Last week I revealed that Transport for London was about to be given the new road tolling powers it had wanted since 2006. I also mentioned that London’s number-plate camera based C-Charge system only managed to make 25p profit for each £5 fee paid. Which, I suppose, is why the fee is now £10.
The irony is that trying to make significant profits from the C-Charge has been surprisingly difficult. Indeed, Mayor Boris introduced an accounts payment system that helped drivers avoid massive late-payment fines, which further reduced the profits of the scheme. It’ll be interesting to see the size of last year’s C-Charge profits, now that the Western Extension zone has been abolished.
With all that in mind, my attention was caught by another tolling story in the Sunday Times. Buried in the Business section, it revealed that the Australian owners of the M6 Toll road are also in financial trouble. Apparently, Macquarie Motorways Group made a loss of £224m in 2011 and the bank that owns the company had to re-write its accounts and reduce the value of the toll road by £150m to £580m.
According to the report, in 2006 global finance company Macquarie decided to increase the loans of the division that runs the M6 Toll road, upping them from £620m to £1bn and banking the £392m windfall. The plan, it seems, was to pay the loan back double quick, as the number of vehicles using the M6 Toll rapidly increased, increasing revenue.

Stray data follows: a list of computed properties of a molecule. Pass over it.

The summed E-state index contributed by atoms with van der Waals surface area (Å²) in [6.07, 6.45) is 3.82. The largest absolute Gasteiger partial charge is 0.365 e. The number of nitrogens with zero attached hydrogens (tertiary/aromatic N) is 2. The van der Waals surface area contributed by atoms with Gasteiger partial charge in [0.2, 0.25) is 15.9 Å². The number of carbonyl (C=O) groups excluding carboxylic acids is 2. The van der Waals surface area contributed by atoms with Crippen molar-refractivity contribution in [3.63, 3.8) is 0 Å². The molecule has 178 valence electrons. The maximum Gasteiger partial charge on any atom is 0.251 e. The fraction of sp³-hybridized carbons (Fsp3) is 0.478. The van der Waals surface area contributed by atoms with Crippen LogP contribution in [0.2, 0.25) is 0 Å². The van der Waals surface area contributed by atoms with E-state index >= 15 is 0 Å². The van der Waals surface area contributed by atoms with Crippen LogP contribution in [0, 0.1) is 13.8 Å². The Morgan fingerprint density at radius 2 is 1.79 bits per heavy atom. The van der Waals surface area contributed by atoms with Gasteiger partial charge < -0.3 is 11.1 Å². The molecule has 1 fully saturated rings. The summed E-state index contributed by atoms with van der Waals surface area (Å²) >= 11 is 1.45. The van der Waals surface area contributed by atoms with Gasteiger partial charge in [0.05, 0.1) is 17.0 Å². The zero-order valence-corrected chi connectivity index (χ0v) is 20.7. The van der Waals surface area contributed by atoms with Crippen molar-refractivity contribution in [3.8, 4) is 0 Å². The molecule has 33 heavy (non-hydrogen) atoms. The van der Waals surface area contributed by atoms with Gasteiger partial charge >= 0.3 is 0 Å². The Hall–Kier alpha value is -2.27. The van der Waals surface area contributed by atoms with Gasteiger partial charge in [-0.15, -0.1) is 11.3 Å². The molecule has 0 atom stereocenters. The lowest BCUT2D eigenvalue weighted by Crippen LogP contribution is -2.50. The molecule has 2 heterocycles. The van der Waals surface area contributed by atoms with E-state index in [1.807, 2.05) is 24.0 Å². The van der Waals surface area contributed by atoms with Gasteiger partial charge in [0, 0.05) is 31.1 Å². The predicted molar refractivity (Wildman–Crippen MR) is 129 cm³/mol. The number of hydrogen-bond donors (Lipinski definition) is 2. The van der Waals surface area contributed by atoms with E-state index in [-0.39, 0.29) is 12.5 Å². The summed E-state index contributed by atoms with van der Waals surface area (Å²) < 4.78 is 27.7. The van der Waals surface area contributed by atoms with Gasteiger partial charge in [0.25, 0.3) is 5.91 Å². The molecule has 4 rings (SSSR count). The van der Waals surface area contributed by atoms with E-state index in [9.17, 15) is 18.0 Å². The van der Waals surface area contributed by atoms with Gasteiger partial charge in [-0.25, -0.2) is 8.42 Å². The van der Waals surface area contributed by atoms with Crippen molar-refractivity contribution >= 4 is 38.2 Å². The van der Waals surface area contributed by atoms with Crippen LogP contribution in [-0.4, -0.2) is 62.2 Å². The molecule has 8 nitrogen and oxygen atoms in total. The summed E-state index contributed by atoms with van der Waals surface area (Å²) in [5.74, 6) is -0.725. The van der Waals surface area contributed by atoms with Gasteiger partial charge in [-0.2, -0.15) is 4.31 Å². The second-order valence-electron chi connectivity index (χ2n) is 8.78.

Of course, it didn’t happen. According to the Sunday Times the average number of vehicles using the M6 Toll dropped 13 per cent in the first quarter of 2012, compared to the previous year. If the vast majority of those 30,418 vehicles per day are cars paying £5.50, the company probably isn’t banking much more than £180,000 per day. That’s probably around £65m per year.
But with massive debts, that’s clearly not enough to even cover the interest on the (upsized) loan used to build the road in the first place.
A few weeks ago, David Cameron suggested that cash-rich Sovereign wealth funds could build new roads in the UK, with a possible M14 (running alongside the dodgy A14) the most needed. Well, if the money already exists and a fund was looking for a 100-year project at a consistent return of, say, four per cent per year, it’s not a bad proposal.
Trouble is, the Brits (especially those operating commercial vehicles) show a great reluctance to pay extra road charges. After the experience of the Australians, which sovereign fund will take a 100-year bet on the toll-phobic British?